Indigenous communities cannot be token participants. Too many voices from indigenous and grassroots level communities from the developing world are continuously ignored in global policymaking arenas.

The discussion around the topic ‘Critical role of Indigenous People and local communities in delivering successful NbS’ on the second day of the conference also captured my attention as it was related to what ‘success’ looks like in NbS. It was interesting here to learn that NbS aims to achieve ‘transformative change’ with the help of indigenous communities. But it also made me wonder what kind of change this entails with regards to capitalism? This was not clear. Does NbS listen deeply to indigenous voices, perspectives, and their holistic cosmologies? Helen Tugendhat, Programme Coordinator for the Forest People’s Programme and Dilys Roe, Principal Researcher and Team Leader (Biodiversity) at the International Institute for Environment and Development (IIED) co-chairing this panel discussion argued that a lot can be learnt from NbS cases in Peru, Zambia, Tanzania, China among others. At the very least, the journey of learning from people and nature implies focusing on how the participatory and methodological process takes place. Power relations matter. Indigenous communities cannot be token participants. Too many voices from indigenous and grassroots level communities from the developing world are continuously ignored in global policymaking arenas. To this day many indigenous communities fall victim to human rights violations as they defend their ecosystems and territories.

NbS is an approach with great power for positive change and our planet urgently needs it. As eco-activists have stated elsewhere, in this planetary crisis ‘we need every solution and every solver… to change everything we need everyone’. However, it is also true that not everyone was convinced that NbS as an approach was enough to save humanity from the fate of becoming as ‘dead as a dodo’. Many participants felt that at least its overarching principles give a much better starting point than the dominant market-based approaches exacerbating the ecological crisis. It was perhaps best seen as a ‘work-in-progress’ approach with plenty of room for improvement. For example, some felt that the current state of NbS, starting with its name, still feels too prefabricated, colonial, and Western-centric, or that it suffers from a top-down approach ‘standardisation’ and ‘branding’ style. See for instance ‘IUCN’S Global Standard for NbS’ where IUCN defines it as a ‘user friendly framework for the verification, design and scaling up of NbS’. But there’s still further urgent discussions needed on the issue of who has the power to set and validate these standards? For instance, for others, it was more important discovering common guiding principles for caring for people and nature across cultures rather than checklists or ticking criteria sourced from a single Western NbS ‘standard’.  Could new, ‘unbranded’, bottom-up policies and practices rooted in people and nature, in indigenous cosmologies in their conceptions about ‘Mother Earth, ‘Pachamama’, and socio-ecological justice and ethics, help raise a wider range of radical solutions inspired in people and nature?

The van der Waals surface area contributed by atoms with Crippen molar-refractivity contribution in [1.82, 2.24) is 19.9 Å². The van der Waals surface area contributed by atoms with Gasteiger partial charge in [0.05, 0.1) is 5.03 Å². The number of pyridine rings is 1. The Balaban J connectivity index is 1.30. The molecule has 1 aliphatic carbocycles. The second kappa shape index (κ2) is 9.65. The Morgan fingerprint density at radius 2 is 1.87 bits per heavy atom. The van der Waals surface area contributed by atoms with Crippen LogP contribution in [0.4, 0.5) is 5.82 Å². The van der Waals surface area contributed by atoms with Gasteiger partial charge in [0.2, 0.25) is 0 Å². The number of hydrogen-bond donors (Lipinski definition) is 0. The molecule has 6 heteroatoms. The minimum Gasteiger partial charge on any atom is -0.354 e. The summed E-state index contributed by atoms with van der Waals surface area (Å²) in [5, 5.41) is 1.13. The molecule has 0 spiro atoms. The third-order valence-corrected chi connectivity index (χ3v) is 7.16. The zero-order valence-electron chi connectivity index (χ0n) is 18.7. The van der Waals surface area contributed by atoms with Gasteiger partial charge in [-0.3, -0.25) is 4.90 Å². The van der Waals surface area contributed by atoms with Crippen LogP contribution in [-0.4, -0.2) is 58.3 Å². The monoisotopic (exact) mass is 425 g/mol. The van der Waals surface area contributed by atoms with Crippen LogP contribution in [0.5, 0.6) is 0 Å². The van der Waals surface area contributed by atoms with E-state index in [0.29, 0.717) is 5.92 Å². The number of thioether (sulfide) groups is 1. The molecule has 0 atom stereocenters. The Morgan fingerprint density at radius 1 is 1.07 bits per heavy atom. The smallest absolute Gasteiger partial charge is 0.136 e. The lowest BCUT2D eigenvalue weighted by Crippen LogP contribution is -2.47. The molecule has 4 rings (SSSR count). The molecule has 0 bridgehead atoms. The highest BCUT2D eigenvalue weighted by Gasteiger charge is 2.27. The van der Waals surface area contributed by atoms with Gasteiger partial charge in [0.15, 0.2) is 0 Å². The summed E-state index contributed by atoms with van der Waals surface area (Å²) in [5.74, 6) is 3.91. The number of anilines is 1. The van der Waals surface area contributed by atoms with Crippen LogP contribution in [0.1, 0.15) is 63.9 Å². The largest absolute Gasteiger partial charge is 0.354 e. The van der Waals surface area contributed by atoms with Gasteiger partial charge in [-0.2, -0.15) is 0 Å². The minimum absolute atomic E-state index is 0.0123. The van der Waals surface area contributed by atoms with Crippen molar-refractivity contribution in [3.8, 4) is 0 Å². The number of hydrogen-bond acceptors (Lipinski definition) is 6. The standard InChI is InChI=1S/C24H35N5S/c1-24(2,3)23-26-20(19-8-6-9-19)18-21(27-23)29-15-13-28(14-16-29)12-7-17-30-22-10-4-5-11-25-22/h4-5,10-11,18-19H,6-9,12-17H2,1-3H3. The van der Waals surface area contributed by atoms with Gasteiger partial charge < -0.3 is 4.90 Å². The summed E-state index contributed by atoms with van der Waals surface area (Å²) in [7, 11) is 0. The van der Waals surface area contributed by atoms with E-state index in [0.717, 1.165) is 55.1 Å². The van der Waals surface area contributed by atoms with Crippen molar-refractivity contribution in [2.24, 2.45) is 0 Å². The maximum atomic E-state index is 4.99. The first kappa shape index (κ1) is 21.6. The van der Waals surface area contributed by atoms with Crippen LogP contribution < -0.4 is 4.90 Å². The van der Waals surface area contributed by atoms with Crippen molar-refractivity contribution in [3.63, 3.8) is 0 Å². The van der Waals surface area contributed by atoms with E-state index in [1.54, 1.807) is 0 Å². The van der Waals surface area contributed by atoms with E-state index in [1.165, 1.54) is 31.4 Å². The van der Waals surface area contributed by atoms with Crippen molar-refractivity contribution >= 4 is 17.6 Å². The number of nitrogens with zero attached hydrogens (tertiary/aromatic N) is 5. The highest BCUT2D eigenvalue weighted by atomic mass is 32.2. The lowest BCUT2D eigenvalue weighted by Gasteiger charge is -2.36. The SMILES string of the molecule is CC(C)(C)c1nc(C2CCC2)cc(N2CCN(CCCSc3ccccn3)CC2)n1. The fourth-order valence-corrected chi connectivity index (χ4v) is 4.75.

From an ‘integral ecology’ lens, where we understand that everything is interconnected and that we have the moral duty to hear and respond both to the cry of the poor and the cry of the Earth, NbS as an approach feels like an invaluable space for positive energies to be channelled for change. On a more critical perspective, it still feels in urgent need to connect and listen deeply to the wider diversity and quiet voices of the vulnerable. Perhaps the radical solutions that will save humanity cannot just come from nature, but also from the principles, values, beliefs, and moral understandings that make us closer to it and to one another.